Teachers generally enjoy job protection which is much greater than all other public sector employees. Such laws have been much criticized in recent years as a result of the increased focus on student performance. Reports of “rubber rooms” in New York, where incompetent teachers were parked, have been much publicized and much maligned. Some states, such as Wisconsin and Florida, have repealed or watered-down teacher tenure laws.
In a groundbreaking ruling, a Los Angeles court struck down five California statutes related to teacher tenure, saying they violated the equal protection clause of the California constitution. In Vergara v. State of California, the court said that the Permanent Employment Statute, Dismissal Statutes, and Last-In-First-Out Statute have kept “grossly ineffective” teachers in the classroom, disproportionately affecting poor and minority students. The Permanent Employment Statute requires tenure decisions to be made in less than two years, even before teaching credentials are granted, resulting in some cases in which teachers are not permitted to teach, but cannot be fired. The Dismissal Statutes require what the court called “über due process,” making it so burdensome for school districts to fire teachers that they often do not even try. The Last-In-First-Out Statute requires that the last teacher hired be the first let go during layoffs, no matter how effective she is and no matter how ineffective more senior teachers may be. Relying on social science research, the court concluded that these students lost educational opportunities and ultimately suffered reduced lifetime earnings because of these laws. Therefore, the court reasoned, poor and minority students were not receiving equal protection of the law with respect to their fundamental right to education. This decision is expected to have ripple effects throughout the country. Could teacher tenure be struck down in Connecticut?
Connecticut’s laws are similar to California’s laws in most relevant respects. Connecticut jurisprudence deems education to be a fundamental right, so the constitutional analysis would be similar. However, the Connecticut Constitution’s equal protection clause applies only to “religion, race, color, ancestry, or national origin.” Therefore, “poor” students would not be a protected class. However, if racial or ethnic disparities could be shown, a similar equal protection argument could prevail. Connecticut’s statute pertaining to teacher tenure is similar with respect to “über due process,” requiring costly hearings to terminate a tenured teacher, even for proper causes. Connecticut’s Teacher Tenure Act requires that non-tenured teachers be laid off before tenured teachers, resulting in the situation that an ineffective tenured teacher would have more job security than a superstar new teacher. However, unlike the California law, the Connecticut law does allow factors other than seniority to be taken into account within those bands of tenured and non-tenured teachers. The most significant difference between the two statutory schemes is the amount of time before tenure is granted. Connecticut provides for tenure after four years, while California required such decisions in less than two years. Therefore, while a similar case could prevail in Connecticut, the laws are not as uncompromising as California’s, so it would be a more difficult battle.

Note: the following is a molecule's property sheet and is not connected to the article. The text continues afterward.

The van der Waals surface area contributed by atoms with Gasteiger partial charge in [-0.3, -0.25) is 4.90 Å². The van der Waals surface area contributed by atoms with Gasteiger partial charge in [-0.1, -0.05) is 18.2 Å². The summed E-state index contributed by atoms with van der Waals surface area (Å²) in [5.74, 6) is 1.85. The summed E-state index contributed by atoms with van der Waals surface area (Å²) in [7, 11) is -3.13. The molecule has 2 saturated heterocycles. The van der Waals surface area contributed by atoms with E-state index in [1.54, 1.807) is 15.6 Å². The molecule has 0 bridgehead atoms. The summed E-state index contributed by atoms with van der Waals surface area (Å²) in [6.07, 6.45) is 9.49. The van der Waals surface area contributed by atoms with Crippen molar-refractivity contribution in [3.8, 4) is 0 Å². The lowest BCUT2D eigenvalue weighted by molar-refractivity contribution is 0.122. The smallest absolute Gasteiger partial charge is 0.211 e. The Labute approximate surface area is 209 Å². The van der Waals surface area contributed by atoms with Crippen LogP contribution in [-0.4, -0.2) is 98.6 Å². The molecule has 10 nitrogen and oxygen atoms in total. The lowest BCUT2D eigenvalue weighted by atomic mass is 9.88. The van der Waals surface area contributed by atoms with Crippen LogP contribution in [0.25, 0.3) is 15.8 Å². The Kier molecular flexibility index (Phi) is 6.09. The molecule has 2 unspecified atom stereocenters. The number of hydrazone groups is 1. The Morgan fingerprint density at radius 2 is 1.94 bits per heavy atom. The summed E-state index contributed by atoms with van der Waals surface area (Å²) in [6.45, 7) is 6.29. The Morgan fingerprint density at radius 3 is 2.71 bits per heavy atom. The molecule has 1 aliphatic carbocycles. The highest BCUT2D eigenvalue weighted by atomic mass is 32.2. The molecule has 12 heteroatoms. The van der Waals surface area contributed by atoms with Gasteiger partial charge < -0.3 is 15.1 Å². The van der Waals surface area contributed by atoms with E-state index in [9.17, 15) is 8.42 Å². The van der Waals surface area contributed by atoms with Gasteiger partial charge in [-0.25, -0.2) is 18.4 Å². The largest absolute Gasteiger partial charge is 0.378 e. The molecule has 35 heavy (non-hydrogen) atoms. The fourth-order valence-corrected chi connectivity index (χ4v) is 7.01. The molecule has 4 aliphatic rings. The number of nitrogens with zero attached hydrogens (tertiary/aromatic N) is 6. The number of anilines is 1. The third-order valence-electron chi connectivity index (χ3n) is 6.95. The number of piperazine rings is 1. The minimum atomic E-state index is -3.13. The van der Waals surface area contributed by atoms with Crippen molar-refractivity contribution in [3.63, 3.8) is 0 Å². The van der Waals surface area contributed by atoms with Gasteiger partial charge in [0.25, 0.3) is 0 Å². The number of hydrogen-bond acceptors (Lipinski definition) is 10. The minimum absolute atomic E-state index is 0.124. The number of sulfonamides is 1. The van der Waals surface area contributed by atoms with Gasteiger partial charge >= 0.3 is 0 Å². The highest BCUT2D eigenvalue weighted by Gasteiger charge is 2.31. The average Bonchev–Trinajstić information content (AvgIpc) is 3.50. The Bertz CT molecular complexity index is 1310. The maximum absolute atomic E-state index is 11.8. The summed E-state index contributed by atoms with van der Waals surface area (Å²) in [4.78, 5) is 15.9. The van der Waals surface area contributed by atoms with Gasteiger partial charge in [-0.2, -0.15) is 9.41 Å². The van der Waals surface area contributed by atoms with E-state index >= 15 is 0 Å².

Is this the beginning of the end of teacher tenure? Perhaps. But given the politics in Connecticut and the strength of the teachers’ unions, it would appear unlikely that the Teacher Tenure Act will be repealed. We will have to wait and see if anyone is willing to challenge the law as unconstitutional. Assuming the California decision withstands appeal, the prospects of such a challenge in Connecticut will certainly increase.